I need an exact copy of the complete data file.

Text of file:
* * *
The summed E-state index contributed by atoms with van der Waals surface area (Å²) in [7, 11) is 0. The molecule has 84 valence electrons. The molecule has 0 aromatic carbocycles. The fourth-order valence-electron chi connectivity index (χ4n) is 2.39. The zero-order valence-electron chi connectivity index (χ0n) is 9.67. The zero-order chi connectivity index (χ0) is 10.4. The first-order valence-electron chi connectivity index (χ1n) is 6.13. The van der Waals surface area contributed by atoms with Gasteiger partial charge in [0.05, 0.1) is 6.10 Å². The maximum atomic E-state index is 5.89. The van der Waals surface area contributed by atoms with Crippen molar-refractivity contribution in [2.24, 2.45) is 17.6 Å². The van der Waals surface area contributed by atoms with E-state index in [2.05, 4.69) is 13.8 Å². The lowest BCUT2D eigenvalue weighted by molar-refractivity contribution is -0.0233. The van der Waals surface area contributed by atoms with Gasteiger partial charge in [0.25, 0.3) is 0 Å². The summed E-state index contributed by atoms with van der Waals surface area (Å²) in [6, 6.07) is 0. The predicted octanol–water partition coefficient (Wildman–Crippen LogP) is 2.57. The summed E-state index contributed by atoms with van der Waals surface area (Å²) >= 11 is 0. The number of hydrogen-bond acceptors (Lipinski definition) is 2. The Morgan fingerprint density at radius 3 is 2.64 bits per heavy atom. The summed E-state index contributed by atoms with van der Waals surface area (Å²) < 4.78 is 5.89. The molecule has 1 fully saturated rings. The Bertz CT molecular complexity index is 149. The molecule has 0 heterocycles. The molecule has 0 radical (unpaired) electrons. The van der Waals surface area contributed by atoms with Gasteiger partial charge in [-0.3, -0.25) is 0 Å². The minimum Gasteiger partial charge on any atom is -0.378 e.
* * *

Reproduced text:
The summed E-state index contributed by atoms with van der Waals surface area (Å²) in [7, 11) is 0. The molecule has 84 valence electrons. The molecule has 0 aromatic carbocycles. The fourth-order valence-electron chi connectivity index (χ4n) is 2.39. The zero-order valence-electron chi connectivity index (χ0n) is 9.67. The zero-order chi connectivity index (χ0) is 10.4. The first-order valence-electron chi connectivity index (χ1n) is 6.13. The van der Waals surface area contributed by atoms with Gasteiger partial charge in [0.05, 0.1) is 6.10 Å². The maximum atomic E-state index is 5.89. The van der Waals surface area contributed by atoms with Crippen molar-refractivity contribution in [2.24, 2.45) is 17.6 Å². The van der Waals surface area contributed by atoms with E-state index in [2.05, 4.69) is 13.8 Å². The lowest BCUT2D eigenvalue weighted by molar-refractivity contribution is -0.0233. The van der Waals surface area contributed by atoms with Gasteiger partial charge in [0.25, 0.3) is 0 Å². The summed E-state index contributed by atoms with van der Waals surface area (Å²) in [6, 6.07) is 0. The predicted octanol–water partition coefficient (Wildman–Crippen LogP) is 2.57. The summed E-state index contributed by atoms with van der Waals surface area (Å²) >= 11 is 0. The number of hydrogen-bond acceptors (Lipinski definition) is 2. The Morgan fingerprint density at radius 3 is 2.64 bits per heavy atom. The summed E-state index contributed by atoms with van der Waals surface area (Å²) < 4.78 is 5.89. The molecule has 1 fully saturated rings. The Bertz CT molecular complexity index is 149. The molecule has 0 heterocycles. The molecule has 0 radical (unpaired) electrons. The van der Waals surface area contributed by atoms with Gasteiger partial charge in [-0.3, -0.25) is 0 Å². The minimum Gasteiger partial charge on any atom is -0.378 e.